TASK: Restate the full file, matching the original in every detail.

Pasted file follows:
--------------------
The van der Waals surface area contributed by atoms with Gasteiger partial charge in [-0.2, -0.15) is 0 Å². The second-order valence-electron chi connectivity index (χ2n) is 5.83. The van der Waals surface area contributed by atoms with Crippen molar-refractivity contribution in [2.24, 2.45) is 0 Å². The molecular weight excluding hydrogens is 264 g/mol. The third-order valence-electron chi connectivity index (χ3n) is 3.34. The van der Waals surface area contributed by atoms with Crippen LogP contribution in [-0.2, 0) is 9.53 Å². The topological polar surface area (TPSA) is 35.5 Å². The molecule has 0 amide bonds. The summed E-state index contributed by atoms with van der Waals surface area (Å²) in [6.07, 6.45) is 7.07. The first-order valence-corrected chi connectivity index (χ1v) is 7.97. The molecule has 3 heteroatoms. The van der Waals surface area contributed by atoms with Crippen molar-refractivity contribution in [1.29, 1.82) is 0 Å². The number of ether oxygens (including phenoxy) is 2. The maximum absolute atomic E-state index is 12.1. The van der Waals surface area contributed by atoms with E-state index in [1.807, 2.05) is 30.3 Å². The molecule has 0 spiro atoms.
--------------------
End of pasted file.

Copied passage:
The van der Waals surface area contributed by atoms with Gasteiger partial charge in [-0.2, -0.15) is 0 Å². The second-order valence-electron chi connectivity index (χ2n) is 5.83. The van der Waals surface area contributed by atoms with Crippen molar-refractivity contribution in [2.24, 2.45) is 0 Å². The molecular weight excluding hydrogens is 264 g/mol. The third-order valence-electron chi connectivity index (χ3n) is 3.34. The van der Waals surface area contributed by atoms with Crippen LogP contribution in [-0.2, 0) is 9.53 Å². The topological polar surface area (TPSA) is 35.5 Å². The molecule has 0 amide bonds. The summed E-state index contributed by atoms with van der Waals surface area (Å²) in [6.07, 6.45) is 7.07. The first-order valence-corrected chi connectivity index (χ1v) is 7.97. The molecule has 3 heteroatoms. The van der Waals surface area contributed by atoms with Crippen molar-refractivity contribution in [1.29, 1.82) is 0 Å². The number of ether oxygens (including phenoxy) is 2. The maximum absolute atomic E-state index is 12.1. The van der Waals surface area contributed by atoms with E-state index in [1.807, 2.05) is 30.3 Å². The molecule has 0 spiro atoms.